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  2. Beautifully written, thought provoking post, Jan. I wish I had a reply that would fit into a sentence, but I can’t even manage it in a paragraph. “Deference,” “oppression” — whatever you want to call it — is the fault and responsibility of us all. It is so insidious that it reaches into all aspects of our culture and daily lives — from our laws and customs, to what we choose to read or watch on TV, to the way we interact with our family, friends and neighbors. It begins early in life and marches along beside us to the very end. We can’t eliminate it, only chip away — and I find that a depressing thought. It depresses me even more to see how vigorously it is reinforced by the very people who should stand up against it (yes, women, I’m talking about us) every time someone hauls the monster out by one of its many ears and says, “Look at the damage this does. It’s not right.” Nevertheless, I believe we owe it to our future to stay vigilant. Oh, and one more thing: becoming like men (more “male” in our demeanor), is not the answer — it’s selling out. There is no shame in being a woman.

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  3. I wonder if it is time to ask why men make women afraid to move to the front of the line. Men have big stones in their pockets and use them. We can ask why men only step aside when opening doors for women and for women wanting to move ahead in the work force. We can ask why men are so threatened by women who make more money. I have thought about this a lot because I have always been tall and felt funny dating men who were shorter. I wanted someone tall to be able to protect me. As I have gotten older I am thinking it is left-over genetic predisposition from an age when women needed to be protected (especially during child-bearing age) but that probably doesn’t fit in our current society. I have always found it strange that men feel they need to protect women – but usually only from other men. It sure would be nice if men started strengthening their emotional intelligence as much as they strengthened their muscles. It sure would be nice if men prized relationships as much as they prized power.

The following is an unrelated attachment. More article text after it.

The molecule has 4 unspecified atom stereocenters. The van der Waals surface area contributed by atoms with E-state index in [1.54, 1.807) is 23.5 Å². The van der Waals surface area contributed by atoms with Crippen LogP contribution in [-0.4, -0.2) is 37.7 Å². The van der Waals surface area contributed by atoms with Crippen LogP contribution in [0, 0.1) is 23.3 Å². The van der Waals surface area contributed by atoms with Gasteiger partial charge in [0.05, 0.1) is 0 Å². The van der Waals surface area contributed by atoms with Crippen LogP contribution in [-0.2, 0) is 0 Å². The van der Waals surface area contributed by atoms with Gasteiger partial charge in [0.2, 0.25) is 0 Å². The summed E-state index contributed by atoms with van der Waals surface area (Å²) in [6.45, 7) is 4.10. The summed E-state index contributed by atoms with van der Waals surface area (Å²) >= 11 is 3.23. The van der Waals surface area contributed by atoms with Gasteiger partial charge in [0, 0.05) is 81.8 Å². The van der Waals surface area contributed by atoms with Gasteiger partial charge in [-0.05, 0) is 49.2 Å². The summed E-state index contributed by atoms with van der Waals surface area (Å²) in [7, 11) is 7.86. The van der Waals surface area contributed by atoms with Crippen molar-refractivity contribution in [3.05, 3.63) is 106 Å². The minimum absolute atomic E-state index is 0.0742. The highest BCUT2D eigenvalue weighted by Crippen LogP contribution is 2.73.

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  4. I wonder how much hormonal signals play a part. Could it be your granddaughter’s age that made her turn toward the swings? Maybe she was shy or embarrassed rather than deferential. You didn’t say how old the boy was, but eight, for a girl, doesn’t it start about then? The initial cootie boy stage? And I hate to say it but in this shitty world. later on we would teach her to leave if a boy or man approached her in a park. It’s screwed up any way you look at I guess. And I don’t agree that we put the rocks in our pockets (though I love the way you say it). Society does that. Men did that and still do. It’s inherent, I think.

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  5. Pingback: (Lack of) Equality | It's Mayur Remember?

  6. My boys go to a school for the gifted. I work like hell to keep them there and pay full tuition. The bright side, other than the spectacular environment, is the girls:). Alpha dogs. Give these boys a run for their money. No giggling and hair flipping here. These girls mean business. And I love to see the back and forth.

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  7. Loved the concept of little stones in our pockets. It is so true. We all need to clear out our pockets every now and then as I think some stones jump in when we aren’t looking.

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  8. You really nailed this post. I love the way you describe our instinct to defer to men and when we are younger boys as little rocks in our pockets. We are guilty of putting them there ourselves. It’s such a subconscious thing though, as if we aren’t even aware we’ve picked the rock up and slipped it into our pocket, like a kleptomaniac coming home from a dinner party and finding a collection of little trinkets in her pocket.